A little past 9 am, I roll up to Pioneer Square in downtown Portland to find my pals Luke and Ollie already waiting. Fifteen minutes later we wheel our loaded bikes onto the MAX train and officially kick off our first tour together. It would be my first multi-night tour and my first tour with a group, having only done a few solo overnights in the past. I watch Luke and Ollie's huge bikes nearly drag the floor as they swing on the bike hooks. Luke toe straps his old Trek to the handrail to reign it in. I think we must be nearing some record for average bike tour height or something. I'm not used to being the runt at 6 feet on my 63cm frame, but Luke and Ollie are both several inches taller with bikes to match!
Our plans are simple and vague--just right for a late summer ramble. Randonneur Ollie will lead us through Yamhill County wine country and over the Coast Range on Nestucca River Road from Carlton to Beaver. Nestucca seems to be one of the least-used routes from Portland to the coast and promises a few miles of gravel and nice camping options. We'll camp somewhere past the summit, and then ride together to Sand Lake Road near the coast. Ollie will head south to meet family near Lincoln City, and Luke and I have a vague plan of looping north to Cape Lookout and home.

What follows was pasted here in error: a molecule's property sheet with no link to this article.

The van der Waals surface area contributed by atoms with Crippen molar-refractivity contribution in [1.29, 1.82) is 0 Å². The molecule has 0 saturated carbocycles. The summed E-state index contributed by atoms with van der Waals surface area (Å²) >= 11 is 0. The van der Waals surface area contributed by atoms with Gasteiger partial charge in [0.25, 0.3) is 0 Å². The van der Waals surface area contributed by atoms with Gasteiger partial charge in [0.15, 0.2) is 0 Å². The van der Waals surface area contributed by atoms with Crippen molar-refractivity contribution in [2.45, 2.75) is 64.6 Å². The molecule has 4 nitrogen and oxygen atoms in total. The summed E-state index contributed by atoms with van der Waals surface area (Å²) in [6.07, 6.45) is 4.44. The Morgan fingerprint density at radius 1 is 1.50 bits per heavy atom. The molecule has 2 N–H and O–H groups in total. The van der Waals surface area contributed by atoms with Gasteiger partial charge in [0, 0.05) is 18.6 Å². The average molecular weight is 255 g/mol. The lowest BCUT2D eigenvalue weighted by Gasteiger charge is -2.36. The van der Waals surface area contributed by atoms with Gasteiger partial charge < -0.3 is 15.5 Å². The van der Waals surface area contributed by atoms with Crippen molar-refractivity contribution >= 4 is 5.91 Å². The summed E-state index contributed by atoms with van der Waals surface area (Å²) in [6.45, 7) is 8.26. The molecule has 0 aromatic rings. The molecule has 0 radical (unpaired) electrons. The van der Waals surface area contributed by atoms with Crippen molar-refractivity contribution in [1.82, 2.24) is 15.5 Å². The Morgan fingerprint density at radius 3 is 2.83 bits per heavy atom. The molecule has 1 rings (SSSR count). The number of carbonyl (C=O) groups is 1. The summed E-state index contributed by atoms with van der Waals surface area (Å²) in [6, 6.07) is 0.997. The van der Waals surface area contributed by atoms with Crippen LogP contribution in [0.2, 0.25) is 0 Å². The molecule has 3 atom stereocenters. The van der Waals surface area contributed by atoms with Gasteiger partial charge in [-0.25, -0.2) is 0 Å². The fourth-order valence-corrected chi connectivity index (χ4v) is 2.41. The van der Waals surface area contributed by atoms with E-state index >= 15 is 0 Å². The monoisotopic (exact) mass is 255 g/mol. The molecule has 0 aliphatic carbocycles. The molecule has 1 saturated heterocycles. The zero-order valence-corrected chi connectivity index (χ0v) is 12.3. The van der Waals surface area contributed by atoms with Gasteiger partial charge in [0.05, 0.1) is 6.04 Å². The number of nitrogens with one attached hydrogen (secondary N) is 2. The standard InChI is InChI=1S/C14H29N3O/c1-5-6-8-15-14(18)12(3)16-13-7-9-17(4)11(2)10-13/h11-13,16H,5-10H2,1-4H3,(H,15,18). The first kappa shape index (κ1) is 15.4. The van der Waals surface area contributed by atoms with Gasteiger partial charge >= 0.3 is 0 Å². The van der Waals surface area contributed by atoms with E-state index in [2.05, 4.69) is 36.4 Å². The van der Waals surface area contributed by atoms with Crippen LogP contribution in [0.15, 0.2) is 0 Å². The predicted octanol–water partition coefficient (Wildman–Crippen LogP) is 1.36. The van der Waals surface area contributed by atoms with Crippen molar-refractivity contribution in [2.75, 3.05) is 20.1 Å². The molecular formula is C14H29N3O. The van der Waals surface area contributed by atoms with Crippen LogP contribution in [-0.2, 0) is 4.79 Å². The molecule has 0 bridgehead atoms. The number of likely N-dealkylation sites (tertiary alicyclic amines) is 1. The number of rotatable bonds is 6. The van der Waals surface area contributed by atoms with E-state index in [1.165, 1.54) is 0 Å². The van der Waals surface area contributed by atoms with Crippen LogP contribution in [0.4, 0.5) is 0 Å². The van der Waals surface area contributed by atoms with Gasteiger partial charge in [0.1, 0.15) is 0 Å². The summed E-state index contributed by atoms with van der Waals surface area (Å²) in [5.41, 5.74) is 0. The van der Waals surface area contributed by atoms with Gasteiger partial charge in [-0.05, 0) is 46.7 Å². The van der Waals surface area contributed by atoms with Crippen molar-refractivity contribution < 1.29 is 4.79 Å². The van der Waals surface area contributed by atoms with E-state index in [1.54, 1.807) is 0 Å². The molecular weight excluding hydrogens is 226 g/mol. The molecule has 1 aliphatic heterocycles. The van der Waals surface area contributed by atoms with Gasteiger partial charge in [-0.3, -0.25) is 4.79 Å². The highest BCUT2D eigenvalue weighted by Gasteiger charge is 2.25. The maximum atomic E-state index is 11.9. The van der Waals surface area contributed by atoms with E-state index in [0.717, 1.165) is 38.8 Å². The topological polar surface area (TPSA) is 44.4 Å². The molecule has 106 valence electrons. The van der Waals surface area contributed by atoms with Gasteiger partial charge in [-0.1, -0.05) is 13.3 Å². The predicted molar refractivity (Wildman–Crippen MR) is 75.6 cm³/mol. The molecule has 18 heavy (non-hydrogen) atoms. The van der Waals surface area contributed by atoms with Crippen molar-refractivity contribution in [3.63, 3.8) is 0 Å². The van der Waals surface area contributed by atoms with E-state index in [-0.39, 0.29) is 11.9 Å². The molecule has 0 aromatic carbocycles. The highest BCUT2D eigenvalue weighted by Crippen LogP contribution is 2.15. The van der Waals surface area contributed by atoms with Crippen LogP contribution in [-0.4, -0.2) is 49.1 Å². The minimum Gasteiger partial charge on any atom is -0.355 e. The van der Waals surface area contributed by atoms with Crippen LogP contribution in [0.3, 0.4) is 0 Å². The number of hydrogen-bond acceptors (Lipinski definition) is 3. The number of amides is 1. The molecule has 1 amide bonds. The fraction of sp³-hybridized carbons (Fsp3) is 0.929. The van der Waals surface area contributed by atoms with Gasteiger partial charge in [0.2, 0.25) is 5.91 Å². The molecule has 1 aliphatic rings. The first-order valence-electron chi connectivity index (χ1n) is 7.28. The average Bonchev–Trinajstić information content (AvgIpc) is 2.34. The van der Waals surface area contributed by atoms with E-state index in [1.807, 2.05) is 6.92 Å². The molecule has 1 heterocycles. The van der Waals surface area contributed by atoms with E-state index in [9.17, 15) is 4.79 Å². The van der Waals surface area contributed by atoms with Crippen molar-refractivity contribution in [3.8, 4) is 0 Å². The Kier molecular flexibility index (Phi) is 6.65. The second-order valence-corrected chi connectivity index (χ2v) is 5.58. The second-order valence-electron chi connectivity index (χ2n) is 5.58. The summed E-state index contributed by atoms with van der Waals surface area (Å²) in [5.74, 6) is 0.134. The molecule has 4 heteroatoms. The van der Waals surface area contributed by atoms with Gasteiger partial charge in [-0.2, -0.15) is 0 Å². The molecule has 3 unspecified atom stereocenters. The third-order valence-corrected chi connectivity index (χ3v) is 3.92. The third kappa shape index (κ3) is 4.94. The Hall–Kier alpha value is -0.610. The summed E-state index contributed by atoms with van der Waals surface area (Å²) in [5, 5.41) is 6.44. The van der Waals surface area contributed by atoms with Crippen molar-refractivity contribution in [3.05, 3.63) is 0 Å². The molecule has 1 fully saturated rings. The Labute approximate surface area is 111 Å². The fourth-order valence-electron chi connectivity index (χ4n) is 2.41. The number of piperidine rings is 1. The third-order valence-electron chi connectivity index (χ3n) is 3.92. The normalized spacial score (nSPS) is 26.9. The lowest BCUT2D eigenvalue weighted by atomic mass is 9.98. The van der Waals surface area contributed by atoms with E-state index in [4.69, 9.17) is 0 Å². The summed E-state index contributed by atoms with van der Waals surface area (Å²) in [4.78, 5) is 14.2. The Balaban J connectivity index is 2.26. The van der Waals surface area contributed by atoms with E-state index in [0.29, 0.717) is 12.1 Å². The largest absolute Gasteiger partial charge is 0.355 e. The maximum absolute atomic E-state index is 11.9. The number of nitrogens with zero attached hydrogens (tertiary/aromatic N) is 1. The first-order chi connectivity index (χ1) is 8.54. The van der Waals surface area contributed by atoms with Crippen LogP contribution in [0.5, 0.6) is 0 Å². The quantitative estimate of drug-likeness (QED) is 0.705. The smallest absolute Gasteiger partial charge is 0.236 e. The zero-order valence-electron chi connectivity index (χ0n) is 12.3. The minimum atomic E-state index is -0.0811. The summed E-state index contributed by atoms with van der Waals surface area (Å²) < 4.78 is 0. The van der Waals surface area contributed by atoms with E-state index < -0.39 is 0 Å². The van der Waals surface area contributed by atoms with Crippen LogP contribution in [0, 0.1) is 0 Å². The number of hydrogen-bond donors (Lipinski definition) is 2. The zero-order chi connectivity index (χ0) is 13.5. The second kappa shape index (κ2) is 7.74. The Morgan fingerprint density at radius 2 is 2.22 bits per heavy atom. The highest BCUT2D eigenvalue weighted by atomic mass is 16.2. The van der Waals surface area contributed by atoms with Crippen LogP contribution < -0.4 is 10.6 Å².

About an hour later the train arrives in Hillsboro, saving us a climb over the West Hills and a winding route through the suburbs that I can never get quite right. Luke, who wrenches at a bike shop, demonstrates cobblers' children syndrome for us by installing a new chain (that he'd had me pick up, his shop was out) at the train station. He'd bartered for the old Trek 720 and built it up in the space of a few days. The trip would be his shakedown cruise. At 10:25a, we were back on the road.
After a few miles on the wide-shouldered TV highway, Ollie leads us south through a maze of small roads. For Luke and I, it will be all new ground from here. Subdivisions give way to farm fields, and pretty soon we're on skinny roads with no hint that Portland's just 25 miles behind us. With mountains in the distance, we roll easily past fields of wheat, corn, blueberries, and possibly hops, and we speculate on many others. We pass my digital camera around and try some riding shots. I'm trying out a belt holster for my little digicam, and it works well. Riding solo there isn't much reason to shoot from the bike, but in a group there are always captive subjects around--if you can keep up with them!